11 - Active Learning for Supernova Photometric Classification
Active Learning is a class of algorithms that aims to minimize labeling costs by identifying a few, carefully chosen, objects which have high potential in improving a given machine learning classifier. In this project, we show how Active Learning can be used as a tool for optimizing the construction of spectroscopic samples for supernova photometric classification.
10 - Integrated Nested Laplace Approximation (INLA)
We introduce a novel technique to model IFS datasets, which treats the observed galaxy properties as manifestations of an unobserved Gaussian Markov random field. The method is computationally efficient, resilient to the presence of low-signal-to-noise regions, and uses an alternative to Markov Chain Monte Carlo for fast Bayesian inference - the Integrated Nested Laplace Approximation. The proposed Bayesian approach enables the creation of synthetic images, recovery of areas with bad pixels, and an increased power to detect structures in datasets subject to substantial noise and/or sparsity of sampling.
9 - Gaussian Mixture Models
Here, we show how to use a Gaussian mixture model (GMM) to jointly analyse two traditional emission-line classification schemes of galaxy ionization sources: the Baldwin-Phillips-Terlevich (BPT) and the WHAN diagrams, using spectroscopic data from the Sloan Digital Sky Survey Data Release 7 and SEAGal/STARLIGHT datasets. We apply a GMM to empirically define classes of galaxies in a three-dimensional space spanned by the log [OIII]/H-beta, log [NII]/H-alpha, and log EW(H-alpha) optical parameters. We demonstrate the potential of our methodology to recover/unravel different objects inside the wilderness of astronomical datasets, without lacking the ability to convey physically interpretable results; hence being a precious tool for maximum exploitation of the ever-increasing astronomical surveys.
8 - Representativeness in Machine Learning applications for photometric redshifts
We present two galaxy catalogues built to enable a more demanding and realistic test of photo-z methods. We demonstrate the potential of these catalogues by submitting them to the scrutiny of different photo-z methods, including machine learning (ML) and template fitting approaches. Our catalogues represent the first controlled environment allowing a straightforward implementation of such tests.
7 - Hierarchical Bayesian Models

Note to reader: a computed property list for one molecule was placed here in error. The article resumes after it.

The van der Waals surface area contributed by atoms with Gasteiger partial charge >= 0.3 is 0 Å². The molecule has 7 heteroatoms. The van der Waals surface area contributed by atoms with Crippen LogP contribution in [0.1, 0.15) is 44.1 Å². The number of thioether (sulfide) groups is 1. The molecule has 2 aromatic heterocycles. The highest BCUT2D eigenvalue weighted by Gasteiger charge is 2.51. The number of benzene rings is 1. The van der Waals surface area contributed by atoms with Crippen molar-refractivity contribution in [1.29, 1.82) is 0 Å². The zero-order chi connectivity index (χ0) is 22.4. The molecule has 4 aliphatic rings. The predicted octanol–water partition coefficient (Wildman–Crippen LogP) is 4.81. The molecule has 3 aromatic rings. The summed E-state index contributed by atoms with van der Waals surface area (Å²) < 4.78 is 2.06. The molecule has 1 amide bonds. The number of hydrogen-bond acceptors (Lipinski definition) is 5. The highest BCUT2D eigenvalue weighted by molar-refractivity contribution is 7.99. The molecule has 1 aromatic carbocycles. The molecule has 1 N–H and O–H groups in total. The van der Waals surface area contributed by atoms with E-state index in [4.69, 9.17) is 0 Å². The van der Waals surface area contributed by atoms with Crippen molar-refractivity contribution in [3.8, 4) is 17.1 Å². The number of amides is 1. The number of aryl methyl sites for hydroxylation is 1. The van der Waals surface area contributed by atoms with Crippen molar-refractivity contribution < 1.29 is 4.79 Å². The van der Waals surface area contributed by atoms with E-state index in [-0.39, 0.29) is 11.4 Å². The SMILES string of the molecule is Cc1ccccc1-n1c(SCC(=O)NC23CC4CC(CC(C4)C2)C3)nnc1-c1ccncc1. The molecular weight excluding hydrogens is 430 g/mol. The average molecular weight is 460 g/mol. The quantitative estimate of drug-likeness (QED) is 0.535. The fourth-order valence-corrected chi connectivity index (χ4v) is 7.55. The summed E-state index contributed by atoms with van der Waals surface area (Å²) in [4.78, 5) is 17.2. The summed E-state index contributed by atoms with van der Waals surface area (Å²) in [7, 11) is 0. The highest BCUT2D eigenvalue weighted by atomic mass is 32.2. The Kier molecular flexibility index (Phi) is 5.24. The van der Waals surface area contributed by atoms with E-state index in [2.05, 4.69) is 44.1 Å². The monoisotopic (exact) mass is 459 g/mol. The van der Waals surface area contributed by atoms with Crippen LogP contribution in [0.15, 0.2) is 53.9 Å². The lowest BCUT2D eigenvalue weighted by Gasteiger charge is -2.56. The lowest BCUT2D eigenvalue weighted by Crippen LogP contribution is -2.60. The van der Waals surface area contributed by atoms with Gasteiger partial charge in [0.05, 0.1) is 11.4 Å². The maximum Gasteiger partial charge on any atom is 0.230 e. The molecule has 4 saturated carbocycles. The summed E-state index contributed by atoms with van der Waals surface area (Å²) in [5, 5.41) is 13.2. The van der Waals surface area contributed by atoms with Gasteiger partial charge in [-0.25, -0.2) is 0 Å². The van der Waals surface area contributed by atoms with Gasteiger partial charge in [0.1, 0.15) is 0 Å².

We developed a hierarchical Bayesian model to investigate how the presence of Seyfert activity relates to their environment. In elliptical galaxies, our analysis indicates a strong correlation of Seyfert-AGN activity with the cluster centric distance, and a weaker correlation with the mass of the host. In spiral galaxies these trends do not appear, suggesting that the link between Seyfert activity and the properties of spiral galaxies are independent of the environment.
6 - Dimensionality Reduction And Clustering for Unsupervised Learning in Astronomy (DRACULA)
DRACULA classifies objects using dimensionality reduction and clustering. The code has an easy interface and can be applied to separate several types of objects. It is based on tools developed in scikit-learn, with Deep Learning usage requiring also the H2O package. We show how it can be used to identify sub-classes of type Ia supernovae.
5 - Approximate Bayesian Computation (CosmoABC)
Approximate Bayesian Computation (ABC) enables parameter inference for complex physical systems in cases where the true likelihood function is unknown, unavailable, or computationally too expensive. Here we present COSMOABC, a Python ABC sampler featuring a Population Monte Carlo variation of the original ABC algorithm, which uses an adaptive importance sampling scheme.
4 - Analysis of Multi-dimensional Astronomical DAta sets (AMADA)
AMADA allows an iterative exploration and information retrieval of high-dimensional data sets. This is done by performing a hierarchical clustering analysis for different choices of correlation matrices and by doing a principal components analysis in the original data. Additionally, AMADA provides a set of modern visualisation data-mining diagnostics. The user can switch between them using the different tabs.
3 - GLM III: Negative Binomial Regression
We elucidate the potential of the class of GLMs which handles count data. The size of a galaxy's globular cluster (GC) population (NGC) is a prolonged puzzle in the astronomical literature. It falls in the category of count data analysis, yet it is usually modelled as if it were a continuous response variable. We have developed a Bayesian negative binomial regression model to study the connection between NGC and the host galaxy properties.
2 - GLM II: Gamma Regression
We present a gamma regression model as a fast alternative method for estimating the photometric redshifts of galaxies from their multi-wavelength photometry. Using the gamma family with a log link function we predict redshifts from the PHoto-z Accuracy Testing simulated catalogue and a subset of the Sloan Digital Sky Survey from Data Release 10.
1 - GLM I: Binomial Regression
We elucidate the potential of the so-called logit and probit regression techniques, from both a maximum likelihood and a Bayesian perspective. As a case in point, we explore the conditions of star formation activity and metal enrichment in primordial minihaloes from cosmological hydro-simulations including detailed chemistry, gas physics, and stellar feedback.